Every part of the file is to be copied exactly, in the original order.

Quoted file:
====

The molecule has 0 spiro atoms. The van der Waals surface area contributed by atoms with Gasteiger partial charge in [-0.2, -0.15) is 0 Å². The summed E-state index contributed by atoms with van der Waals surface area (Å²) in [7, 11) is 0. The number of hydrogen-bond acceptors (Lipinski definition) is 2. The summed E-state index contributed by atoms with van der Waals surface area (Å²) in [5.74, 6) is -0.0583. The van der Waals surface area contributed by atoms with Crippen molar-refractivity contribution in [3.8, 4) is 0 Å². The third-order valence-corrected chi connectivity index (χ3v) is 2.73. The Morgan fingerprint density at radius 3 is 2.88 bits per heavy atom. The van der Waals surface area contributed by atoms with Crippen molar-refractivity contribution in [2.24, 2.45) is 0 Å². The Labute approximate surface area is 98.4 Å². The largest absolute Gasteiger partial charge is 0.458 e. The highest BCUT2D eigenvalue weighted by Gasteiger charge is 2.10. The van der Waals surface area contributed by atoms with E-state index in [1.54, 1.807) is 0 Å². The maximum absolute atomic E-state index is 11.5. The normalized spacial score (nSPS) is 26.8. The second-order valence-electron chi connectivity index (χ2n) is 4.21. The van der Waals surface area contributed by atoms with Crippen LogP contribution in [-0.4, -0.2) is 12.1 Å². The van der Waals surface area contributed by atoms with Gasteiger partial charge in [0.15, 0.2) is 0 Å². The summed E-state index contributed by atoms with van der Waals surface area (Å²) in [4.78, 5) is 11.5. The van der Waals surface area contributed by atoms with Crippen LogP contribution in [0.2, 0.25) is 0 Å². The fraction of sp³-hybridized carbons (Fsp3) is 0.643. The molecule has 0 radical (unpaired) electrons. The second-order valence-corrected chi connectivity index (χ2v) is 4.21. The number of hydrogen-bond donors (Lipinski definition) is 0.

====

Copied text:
The molecule has 0 spiro atoms. The van der Waals surface area contributed by atoms with Gasteiger partial charge in [-0.2, -0.15) is 0 Å². The summed E-state index contributed by atoms with van der Waals surface area (Å²) in [7, 11) is 0. The number of hydrogen-bond acceptors (Lipinski definition) is 2. The summed E-state index contributed by atoms with van der Waals surface area (Å²) in [5.74, 6) is -0.0583. The van der Waals surface area contributed by atoms with Crippen molar-refractivity contribution in [3.8, 4) is 0 Å². The third-order valence-corrected chi connectivity index (χ3v) is 2.73. The Morgan fingerprint density at radius 3 is 2.88 bits per heavy atom. The van der Waals surface area contributed by atoms with Crippen molar-refractivity contribution in [2.24, 2.45) is 0 Å². The Labute approximate surface area is 98.4 Å². The largest absolute Gasteiger partial charge is 0.458 e. The highest BCUT2D eigenvalue weighted by Gasteiger charge is 2.10. The van der Waals surface area contributed by atoms with E-state index in [1.54, 1.807) is 0 Å². The maximum absolute atomic E-state index is 11.5. The normalized spacial score (nSPS) is 26.8. The second-order valence-electron chi connectivity index (χ2n) is 4.21. The van der Waals surface area contributed by atoms with Crippen LogP contribution in [-0.4, -0.2) is 12.1 Å². The van der Waals surface area contributed by atoms with Gasteiger partial charge in [0.15, 0.2) is 0 Å². The summed E-state index contributed by atoms with van der Waals surface area (Å²) in [4.78, 5) is 11.5. The van der Waals surface area contributed by atoms with Crippen LogP contribution in [0.2, 0.25) is 0 Å². The fraction of sp³-hybridized carbons (Fsp3) is 0.643. The molecule has 0 radical (unpaired) electrons. The second-order valence-corrected chi connectivity index (χ2v) is 4.21. The number of hydrogen-bond donors (Lipinski definition) is 0.